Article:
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Archimedes's Principle or something

  1. Nov 20, 2006 #1
    So, the original question asks for me to estimate the mass of each leg of a person whose body past the hips is covered by water. They give me the person's actual weight and the apparent weight as well as the specific gravity of the body.

    I understand w' = w - Fb, Fb = F2 - F1 where F = PA or pghA
    But other than that, I'm lost. Do I need to find the amount of fluid displaced by the body first and somehow relate that to the force exerted by the weight of the person?

    I'm just looking for someone to point me in the right direction...
  2. jcsd
  3. Nov 20, 2006 #2


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    It seems there is something you are not telling us. Please state the whole problem.
  4. Nov 20, 2006 #3
    "A 78-kg person has an apparent mass of 54 kg (because of buoyancy) when standing in water that comes up to his hips. Estimate the mass of each leg. Assume the body has SG = 1.0."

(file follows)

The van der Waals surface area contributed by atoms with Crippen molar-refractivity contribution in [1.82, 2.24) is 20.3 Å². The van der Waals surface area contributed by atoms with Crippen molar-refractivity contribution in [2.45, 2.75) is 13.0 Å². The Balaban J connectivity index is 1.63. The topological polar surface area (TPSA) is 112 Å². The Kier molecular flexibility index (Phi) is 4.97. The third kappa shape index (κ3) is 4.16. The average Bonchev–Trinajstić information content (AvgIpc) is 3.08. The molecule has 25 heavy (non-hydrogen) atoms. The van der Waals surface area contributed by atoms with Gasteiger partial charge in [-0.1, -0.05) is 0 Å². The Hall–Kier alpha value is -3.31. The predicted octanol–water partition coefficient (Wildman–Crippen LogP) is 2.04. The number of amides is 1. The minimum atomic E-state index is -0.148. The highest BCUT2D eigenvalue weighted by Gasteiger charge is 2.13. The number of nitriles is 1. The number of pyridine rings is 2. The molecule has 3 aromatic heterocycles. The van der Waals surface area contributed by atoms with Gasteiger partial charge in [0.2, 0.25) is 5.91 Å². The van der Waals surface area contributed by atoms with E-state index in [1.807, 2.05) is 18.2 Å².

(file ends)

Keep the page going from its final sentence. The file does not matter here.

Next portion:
5. Nov 20, 2006 #4


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    The missing ingredient was not knowing that the body above the hips was not in the water. You already said you know w and w' so you can find Fb. Fb is the weight of the water displaced by the legs. If their SG is 1.0, how does their weight compare to the weight of the displaced water?
  6. Nov 20, 2006 #5
    Oh wow...so since SG is 1.0, the weight of the 2 legs would be equal to the water displaced, right? So Fb = 24, and divided between the 2 legs would be 12 kg.

    That was a lot easier than I made it...thanks so much!
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